In pregnant women, PCE exposure was associated with premature births and impacted fetal development. In contrast, TCE and benzene exposure contributed to low birth weights and maternal birth weights. It is also linked to some forms of childhood cancers.
Illnesses Specified by VA Covered by PACT Legislation
For Veterans and their families, there is a list of medical benefits and reimbursement conditions. These include:
- Breast cancer
- Esophageal Cancer
- Female Infertility
- Hepatic steatosis
- Kidney cancer
- Lung cancer
- Multiple myeloma
- Myelodysplastic syndromes
- Neurobehavioral effects
- Non-Hodgkin’s lymphoma
- Renal toxicity
While civilians do not presently get care through the VA for conditions related to exposure to contaminated Camp Lejeune water, it is important to note the possible adverse effects when considering filing a lawsuit against the federal government. This list is also not extended to all the reported contaminate exposure conditions.
How to File a Claim
To be eligible to file a claim, you must have lived or worked at Camp Lejeune for thirty consecutive days, from August 1, 1953, to December 31, 1987.
Suppose you believe you or a loved one have been harmed by toxic exposure from contaminated water at Camp Lejeune. In that case, you must contact a lawyer immediately. There are somewhat complicated eligibility requirements. It takes time to gather evidence and information to support your claim, especially since the exposure happened long ago. There is also only a two-year period available to file, which ends in August 2024.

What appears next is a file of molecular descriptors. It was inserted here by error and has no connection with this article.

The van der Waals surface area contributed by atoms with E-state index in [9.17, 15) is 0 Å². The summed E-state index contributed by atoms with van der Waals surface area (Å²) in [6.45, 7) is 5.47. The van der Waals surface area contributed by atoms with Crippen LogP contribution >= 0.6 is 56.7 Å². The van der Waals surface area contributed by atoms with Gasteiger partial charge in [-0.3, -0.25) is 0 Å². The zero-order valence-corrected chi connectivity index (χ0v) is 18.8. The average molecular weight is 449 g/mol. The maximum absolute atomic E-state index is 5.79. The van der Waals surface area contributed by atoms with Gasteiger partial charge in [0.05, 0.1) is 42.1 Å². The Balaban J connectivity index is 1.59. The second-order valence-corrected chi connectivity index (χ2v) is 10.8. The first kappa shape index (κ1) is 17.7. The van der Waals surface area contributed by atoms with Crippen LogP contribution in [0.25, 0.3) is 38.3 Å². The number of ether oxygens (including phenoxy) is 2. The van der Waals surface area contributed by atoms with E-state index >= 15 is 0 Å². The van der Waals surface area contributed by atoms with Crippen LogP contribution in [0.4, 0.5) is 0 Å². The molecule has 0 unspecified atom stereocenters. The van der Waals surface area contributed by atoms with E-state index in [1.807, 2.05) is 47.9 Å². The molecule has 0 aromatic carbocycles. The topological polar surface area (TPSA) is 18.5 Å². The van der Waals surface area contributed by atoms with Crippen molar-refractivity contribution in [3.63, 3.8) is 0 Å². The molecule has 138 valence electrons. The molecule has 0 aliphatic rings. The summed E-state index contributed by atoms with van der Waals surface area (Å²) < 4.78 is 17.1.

Even if you don’t have a current diagnosis, there still may be potential for an illness to develop. Drinking water at the base could have serious consequences. The PACT Act gives a path to claim relief from damages, not only for Veterans and their families but also contractor personnel and their families.
Awards for damages could be considered for:
- Health care
- Lost wages
- Pain and suffering
- Declining enjoyment of life and earning capacity
What to Look For in a Camp Lejeune Lawyer
Before committing to a law firm, be sure they:
- Have experience working with those exposed to toxins on military bases
- Are accredited and able to practice law in North Carolina
- Have experience and extensive knowledge of this bill and how it impacts civilians
How can Hill & Ponton Help You?
Hill & Ponton has decades of experience helping military veterans and their families with Veteran disability law cases. We know Veterans and understand the medical evidence needed to fight for VA appeals.
The difference in litigation for Camp Lejeune toxic exposure survivors and family members is that the claim filed in this suit will not be a VA disability claim; it is trial law.
For that reason, Hill & Ponton has selected Bell Legal Group to co-counsel with us after an extensive vetting process. By serving as co-counsel for your case with The Bell Law Group, our experience collecting evidence to support your claim with their experience with trial law, provides an all-star team that you can trust in fighting for you and your family’s best interest.
We are sorry that this post was not as useful for you!
Help us improve this post!
Tell us how we can improve this post?